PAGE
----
Chemistry is the study of matter and the changes it undergoes. The scale and level of complexity of chemistry places it between the world of subatomic physics and the world of biology. As a chemist, one starts by noticing that there are many different material substances in the everyday world and one ends by creating an imaginary world of atoms and molecules whose natures and actions account for the properties of these substances. Chemistry therefore requires a thoughtfulness that can find uniformity in diversity and an imagination that can create a view of an unseen microscopic world. Chemistry is also very exacting of its practitioners since predictions based on one's views of the atomic-molecular world are easily tested and mistaken ideas are quickly identified. Thus, chemistry emphasizes both analysis and imagination.

Why is chemistry an important field of study?

Think about how our world has changed in the last century. In just 100 years, the life expectancy of humans has increased by over a quarter of a century largely because of improvements in the quality of drinking water, the increase in the amount and nutritional quality of food produced, and the development of antibiotics and other drugs. These improvements have one thing in common; they are all chemical in nature. Look around you. How many of the modern conveniences in your life are possible without chemistry? The fuel to run our cars, the materials which make them more efficient, the fibers to clothe us, the specialized materials to produce computers and lifesaving medical devices all require chemistry. Imagine our lives without paint for our homes or dyes for printing. Without chemistry there would be no anesthesia or disinfectants for surgery. Imagine life without the packaging to keep our food fresh or without the materials that make refrigeration possible. Our modern life would be impossible without the contributions of chemistry. As you can see, chemistry is a very practical field and chemists find a wide variety of employment opportunities.

What could I do with a chemistry major?

Our chemistry majors go on to do a variety of things. A good number go into the health professions. Many go into the chemical industry and work in manufacturing, product development, quality control, or testing. Some remain as "bench" chemists while others opt for management positions. A fair number go into teaching at the high school or college level. Others may go into government positions or choose a career in law or public policy. Cornell graduates go on to many different careers. For more information on career options or specific job openings for chemists, see the American Chemical Society site on career opportunities.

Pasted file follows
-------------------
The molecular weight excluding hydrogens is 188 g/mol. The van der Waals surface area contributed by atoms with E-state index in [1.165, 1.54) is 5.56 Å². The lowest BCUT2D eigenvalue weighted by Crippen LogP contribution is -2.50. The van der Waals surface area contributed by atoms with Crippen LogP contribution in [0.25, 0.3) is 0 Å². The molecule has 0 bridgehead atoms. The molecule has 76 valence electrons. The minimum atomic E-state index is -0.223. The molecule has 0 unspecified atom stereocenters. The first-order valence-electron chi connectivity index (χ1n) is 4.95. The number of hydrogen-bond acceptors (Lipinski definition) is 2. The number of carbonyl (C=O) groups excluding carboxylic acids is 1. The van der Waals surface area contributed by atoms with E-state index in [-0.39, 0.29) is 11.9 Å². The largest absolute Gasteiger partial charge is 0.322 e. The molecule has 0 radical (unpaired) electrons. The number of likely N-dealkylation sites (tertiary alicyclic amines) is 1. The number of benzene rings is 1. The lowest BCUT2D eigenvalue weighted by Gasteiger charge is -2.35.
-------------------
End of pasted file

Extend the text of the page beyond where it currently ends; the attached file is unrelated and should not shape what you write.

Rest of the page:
What are typical salaries of chemists?

The salaries of chemists are quite variable depending on their education, number of years experience, employer, and even the area of the country in which they work. The American Chemical Society's annual salary survey is a good place to start. Unemployment in the chemistry field remains lower than the national average. Over the last ten years, at any given time about 2% of chemists were unemployed while the figures for non-chemists ranged from 4-8 %.

Will I need an advanced degree?

That depends on what you want to do. Obviously, to become a physician requires a medical degree, to become a lawyer requires a law degree, and to teach at the college level requires a Ph.D. There are also many job opportunities for those without advanced degrees. The majority of the jobs are in industry where many of the routine chemical procedures are performed by bachelor level chemists. People in related fields such as sales reps, writers, or advertisers often have a bachelor's degree. Ph.D. level chemists often direct the research that bachelor level chemists perform. Postdoctoral research experience is usually helpful in preparing for a position involving research in industry or academia. From the salary data, above, you can see that the level of education has a large influence on earning potential.

Are there other things that I could do to be better prepared?

Certainly. Along with having strong performances in required courses, it is beneficial to keep active in the department by attending seminars and guest lectures, or possibly doing work-study with the department or serving on hiring committees. It is also helpful to get some practical experience through chemistry related summer employment or internships. Students may wish to become affiliated with the American Chemical Society. Students should also begin their professional development by reading related professional magazines and journals.